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Proceedings Paper

SOLSTICE technique for measuring long-term solar variability
Author(s): Gary J. Rottman; Thomas N. Woods
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Paper Abstract

The Solar Stellar Irradiance Comparison Experiment (SOLSTICE) is a small spectrometer obtaining solar irradiance measurements in the ultraviolet, 120 to 420 nm. This radiation, especially at wavelengths below 300 nm, is absorbed by the earth's middle and upper atmosphere providing the dominant energy input. Even small changes in this radiation field will have an impact on the atmosphere's composition, temperature, and dynamics. The challenge is to measure solar irradiance with better than 1% relative accuracy over arbitrarily long time periods. The SOLSTICE has the unique capability of observing both the Sun and early type stars using the same optics and detectors. Only apertures and integration times are altered to cover a dynamic range of nine orders of magnitude. Individually these 'standard' stars should vary by only small fractions of a percent over time periods of thousands of years, and the ensemble average flux from twenty or thirty of these stars is an even more stable reference. We describe the SOLSTICE technique and results from the Upper Atmosphere Research Satellite (UARS) SOLSTICE that has made daily observations since October 1991. A second generation SOLSTICE is now being designed for the Earth Observing System (EOS), to be flown within the next seven years, hopefully overlapping the UARS mission.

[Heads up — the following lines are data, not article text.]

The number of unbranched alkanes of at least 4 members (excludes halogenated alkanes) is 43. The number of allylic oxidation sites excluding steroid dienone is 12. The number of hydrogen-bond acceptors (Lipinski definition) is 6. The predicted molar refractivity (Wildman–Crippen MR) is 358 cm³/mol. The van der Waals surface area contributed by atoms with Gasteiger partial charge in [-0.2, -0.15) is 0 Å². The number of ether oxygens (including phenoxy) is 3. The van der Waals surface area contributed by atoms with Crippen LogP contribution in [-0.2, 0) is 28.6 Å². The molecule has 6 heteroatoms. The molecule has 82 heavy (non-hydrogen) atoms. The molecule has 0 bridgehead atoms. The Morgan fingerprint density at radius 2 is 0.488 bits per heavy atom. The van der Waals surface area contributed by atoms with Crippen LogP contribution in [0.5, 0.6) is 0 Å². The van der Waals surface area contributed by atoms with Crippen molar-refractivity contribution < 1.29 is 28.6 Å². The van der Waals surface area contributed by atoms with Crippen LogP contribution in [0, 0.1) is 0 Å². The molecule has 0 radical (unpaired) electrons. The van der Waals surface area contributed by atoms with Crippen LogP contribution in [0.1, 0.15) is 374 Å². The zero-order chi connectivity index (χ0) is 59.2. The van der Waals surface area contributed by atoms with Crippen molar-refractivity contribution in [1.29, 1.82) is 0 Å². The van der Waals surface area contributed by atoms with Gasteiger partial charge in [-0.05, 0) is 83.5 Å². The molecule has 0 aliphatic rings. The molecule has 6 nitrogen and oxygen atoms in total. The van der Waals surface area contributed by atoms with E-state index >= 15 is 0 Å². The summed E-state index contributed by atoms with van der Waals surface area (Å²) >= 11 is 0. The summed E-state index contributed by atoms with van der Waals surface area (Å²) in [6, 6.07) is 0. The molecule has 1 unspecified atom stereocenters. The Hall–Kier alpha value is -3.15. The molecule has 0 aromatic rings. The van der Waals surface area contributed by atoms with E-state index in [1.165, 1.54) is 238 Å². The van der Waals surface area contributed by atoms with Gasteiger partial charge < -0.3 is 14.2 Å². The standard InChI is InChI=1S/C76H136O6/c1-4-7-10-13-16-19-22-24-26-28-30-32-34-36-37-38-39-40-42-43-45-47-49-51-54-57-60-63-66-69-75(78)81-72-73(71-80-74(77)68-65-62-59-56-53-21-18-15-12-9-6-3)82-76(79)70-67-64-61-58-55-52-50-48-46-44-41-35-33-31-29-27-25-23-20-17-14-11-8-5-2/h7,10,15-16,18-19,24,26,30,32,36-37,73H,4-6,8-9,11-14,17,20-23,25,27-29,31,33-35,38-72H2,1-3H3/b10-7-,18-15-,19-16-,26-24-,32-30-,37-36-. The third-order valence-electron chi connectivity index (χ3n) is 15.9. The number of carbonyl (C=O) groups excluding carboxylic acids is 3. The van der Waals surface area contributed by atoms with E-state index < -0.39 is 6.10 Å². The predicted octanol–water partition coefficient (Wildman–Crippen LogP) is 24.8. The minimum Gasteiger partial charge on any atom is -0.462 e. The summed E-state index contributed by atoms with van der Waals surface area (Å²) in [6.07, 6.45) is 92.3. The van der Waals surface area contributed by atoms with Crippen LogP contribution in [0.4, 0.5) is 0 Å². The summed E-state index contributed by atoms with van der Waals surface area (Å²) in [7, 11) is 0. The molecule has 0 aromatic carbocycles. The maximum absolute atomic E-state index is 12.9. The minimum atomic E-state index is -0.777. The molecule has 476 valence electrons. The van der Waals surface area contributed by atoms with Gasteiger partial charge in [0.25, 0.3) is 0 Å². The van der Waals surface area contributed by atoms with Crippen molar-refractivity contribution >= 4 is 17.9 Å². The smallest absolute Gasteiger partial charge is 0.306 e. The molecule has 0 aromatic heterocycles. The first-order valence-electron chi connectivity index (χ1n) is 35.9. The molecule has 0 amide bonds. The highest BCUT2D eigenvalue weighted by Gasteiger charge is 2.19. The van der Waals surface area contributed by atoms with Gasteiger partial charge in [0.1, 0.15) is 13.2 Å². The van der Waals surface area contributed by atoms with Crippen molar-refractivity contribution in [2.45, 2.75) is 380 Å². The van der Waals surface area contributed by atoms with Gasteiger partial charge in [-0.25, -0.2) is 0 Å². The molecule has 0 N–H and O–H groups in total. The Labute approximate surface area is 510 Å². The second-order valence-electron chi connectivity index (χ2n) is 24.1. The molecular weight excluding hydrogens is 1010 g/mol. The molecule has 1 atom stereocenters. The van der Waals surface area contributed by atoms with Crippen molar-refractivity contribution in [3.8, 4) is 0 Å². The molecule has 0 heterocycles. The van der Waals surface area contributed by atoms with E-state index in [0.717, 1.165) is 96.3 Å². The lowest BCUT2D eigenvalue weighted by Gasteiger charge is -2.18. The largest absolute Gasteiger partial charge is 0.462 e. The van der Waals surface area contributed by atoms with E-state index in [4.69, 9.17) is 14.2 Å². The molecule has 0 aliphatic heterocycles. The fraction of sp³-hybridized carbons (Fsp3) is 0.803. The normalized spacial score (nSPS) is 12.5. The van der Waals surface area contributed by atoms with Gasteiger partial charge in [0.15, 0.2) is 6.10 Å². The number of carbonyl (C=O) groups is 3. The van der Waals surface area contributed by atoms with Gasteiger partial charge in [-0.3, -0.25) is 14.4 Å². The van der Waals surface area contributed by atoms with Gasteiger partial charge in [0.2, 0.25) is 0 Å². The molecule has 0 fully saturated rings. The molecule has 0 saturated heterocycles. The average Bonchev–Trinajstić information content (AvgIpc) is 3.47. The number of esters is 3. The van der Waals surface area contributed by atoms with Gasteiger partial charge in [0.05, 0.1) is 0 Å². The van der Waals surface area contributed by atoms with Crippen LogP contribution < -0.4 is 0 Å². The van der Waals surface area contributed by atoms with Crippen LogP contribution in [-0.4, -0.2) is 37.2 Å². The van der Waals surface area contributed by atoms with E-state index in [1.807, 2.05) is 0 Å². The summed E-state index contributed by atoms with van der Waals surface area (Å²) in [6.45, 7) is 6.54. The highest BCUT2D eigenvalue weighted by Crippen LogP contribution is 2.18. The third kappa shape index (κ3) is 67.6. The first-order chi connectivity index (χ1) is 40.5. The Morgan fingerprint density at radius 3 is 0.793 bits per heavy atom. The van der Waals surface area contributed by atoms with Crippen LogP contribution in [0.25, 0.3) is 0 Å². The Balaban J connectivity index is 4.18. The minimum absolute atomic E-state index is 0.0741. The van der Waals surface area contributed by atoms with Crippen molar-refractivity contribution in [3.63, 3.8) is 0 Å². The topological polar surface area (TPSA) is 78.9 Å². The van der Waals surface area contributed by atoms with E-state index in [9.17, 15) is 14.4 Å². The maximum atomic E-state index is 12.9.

Paper Details

Date Published: 15 December 1995
PDF: 9 pages
Proc. SPIE 2583, Advanced and Next-Generation Satellites, (15 December 1995); doi: 10.1117/12.228581
Show Author Affiliations
Gary J. Rottman, National Ctr. for Atmospheric Research (United States)
Thomas N. Woods, National Ctr. for Atmospheric Research (United States)

Published in SPIE Proceedings Vol. 2583:
Advanced and Next-Generation Satellites
Hiroyuki Fujisada; Martin N. Sweeting, Editor(s)

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